I remember back in the early days of IBM when I was creating my first waves of dissent, in part as I had no experience of bureaucracy. In DataSciences and Datasolve before then marketing, consultancy, technical staff all worked together in small units. The Genus programme in DSL (which I must post about sometime, I need to go and get the material from the loft) had been put together by a small team (less than five) with my reporting directly to the board. IBM had told us that they had acquired us as we understood services and didn’t want to change the way we worked. So I put together the basic stuff on knowledge management and tried to work with the consultancy group. Then I discovered the politics of a large organisation. The organic approach I was developing then did not match the orthodoxy.
To cut a long story short, there were all sorts of nastiness over the best part of a year. Having failed to have me fired and facing the inconvenient fact that the market, journals and conferences were not subject to IBM control, a senior member of the consultancy group approached me with an offer. They would promote me and move me to another area in return for my giving up KM as a subject. The individual concerned was genuinely amazed when I turned the offer down as he couldn’t understand that I was passionate about the subject, not just playing some clever political game. The latter was the biggest shock, as far as he was concerned the subject didn’t matter, what did matter was targets, position and conformance. Later that year by the way, both Larry Prusak and I were excluded from the creation of the IBM “official KM slide set” which was then mandated. I by then had learnt something about politics so agreed to use the slides in preference to any of my own and from that point onwards simply spoke without slides.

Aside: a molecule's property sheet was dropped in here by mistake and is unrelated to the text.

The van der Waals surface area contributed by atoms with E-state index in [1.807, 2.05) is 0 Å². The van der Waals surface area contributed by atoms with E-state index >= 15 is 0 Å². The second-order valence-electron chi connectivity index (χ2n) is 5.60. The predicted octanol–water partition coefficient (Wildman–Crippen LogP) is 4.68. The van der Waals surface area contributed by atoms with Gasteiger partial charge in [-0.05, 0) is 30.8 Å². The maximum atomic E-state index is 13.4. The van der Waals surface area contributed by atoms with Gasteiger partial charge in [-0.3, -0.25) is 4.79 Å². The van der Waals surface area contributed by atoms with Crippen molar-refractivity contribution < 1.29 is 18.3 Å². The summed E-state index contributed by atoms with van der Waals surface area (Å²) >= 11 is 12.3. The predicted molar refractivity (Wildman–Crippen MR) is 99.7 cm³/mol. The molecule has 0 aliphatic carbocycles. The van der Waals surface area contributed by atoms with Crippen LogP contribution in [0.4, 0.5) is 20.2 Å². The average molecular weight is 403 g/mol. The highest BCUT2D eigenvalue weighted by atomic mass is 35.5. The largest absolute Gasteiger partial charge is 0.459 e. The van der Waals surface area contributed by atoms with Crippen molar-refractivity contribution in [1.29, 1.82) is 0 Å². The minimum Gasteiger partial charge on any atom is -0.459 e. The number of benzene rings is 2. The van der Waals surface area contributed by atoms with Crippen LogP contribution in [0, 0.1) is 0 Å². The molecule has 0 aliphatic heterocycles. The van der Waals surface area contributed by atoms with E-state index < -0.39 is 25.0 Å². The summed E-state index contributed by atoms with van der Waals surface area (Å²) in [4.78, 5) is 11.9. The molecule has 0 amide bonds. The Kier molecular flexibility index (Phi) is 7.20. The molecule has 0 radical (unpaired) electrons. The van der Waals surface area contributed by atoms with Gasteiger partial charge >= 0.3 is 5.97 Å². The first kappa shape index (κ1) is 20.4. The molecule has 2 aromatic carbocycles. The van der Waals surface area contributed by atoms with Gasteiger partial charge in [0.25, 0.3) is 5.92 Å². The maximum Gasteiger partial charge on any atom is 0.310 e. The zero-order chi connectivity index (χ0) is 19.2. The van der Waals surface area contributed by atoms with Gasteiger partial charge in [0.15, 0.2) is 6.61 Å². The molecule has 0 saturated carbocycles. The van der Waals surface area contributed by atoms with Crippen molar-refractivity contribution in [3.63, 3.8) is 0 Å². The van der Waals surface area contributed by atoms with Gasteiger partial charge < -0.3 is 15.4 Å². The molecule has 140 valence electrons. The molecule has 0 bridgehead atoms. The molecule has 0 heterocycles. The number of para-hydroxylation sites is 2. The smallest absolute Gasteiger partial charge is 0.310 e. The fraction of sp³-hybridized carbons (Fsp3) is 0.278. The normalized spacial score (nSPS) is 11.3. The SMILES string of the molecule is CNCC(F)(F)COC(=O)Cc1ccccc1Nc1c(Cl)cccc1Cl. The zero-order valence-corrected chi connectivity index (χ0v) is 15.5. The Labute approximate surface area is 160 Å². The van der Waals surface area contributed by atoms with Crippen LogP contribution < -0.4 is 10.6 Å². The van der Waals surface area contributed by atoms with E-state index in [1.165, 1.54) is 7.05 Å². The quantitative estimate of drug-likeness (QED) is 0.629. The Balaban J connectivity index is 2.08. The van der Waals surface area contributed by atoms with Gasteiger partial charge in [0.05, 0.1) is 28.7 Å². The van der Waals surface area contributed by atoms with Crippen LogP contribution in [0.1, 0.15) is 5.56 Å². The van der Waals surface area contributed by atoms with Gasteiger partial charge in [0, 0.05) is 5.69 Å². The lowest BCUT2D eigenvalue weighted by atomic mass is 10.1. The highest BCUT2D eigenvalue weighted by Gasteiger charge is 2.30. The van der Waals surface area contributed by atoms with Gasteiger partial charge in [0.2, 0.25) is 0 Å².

So what do we do?
If we look at history we find lots of ways in which power could be challenged without threat. Lets take a couple of examples
My point in those examples is that the problem is a long standing one, and ways have been used in the past to resolve the matter, or at least reduce the risk. Now over the years I’ve been involved in a whole bunch or methods and practices that are designed to allow authority to be challenged. They might be considered a matter of self-preservation, or just plane cantankerousness but so be it. By way of contribution to removing the log from various eyes I offer them here for comment/use/adaption.
Five is enough to be going on with for the moment and you may have noticed a common theme. None of the above are about trying to tell the executive how to behave, they are all about setting up processes that change the environment within which the executive acts. That is another of those key distinctions between complexity thinking and systems dynamics not to mention fluffy bunny consultants. We don’t try and create an ideal person with all the right competences, we change the environment and interactions so desirable behavior is more likely to emerge. We don’t assume a false causality, but instead work with the systems dispositions.
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At 1401 on the 12th August back in 2006 I made my first edit to ...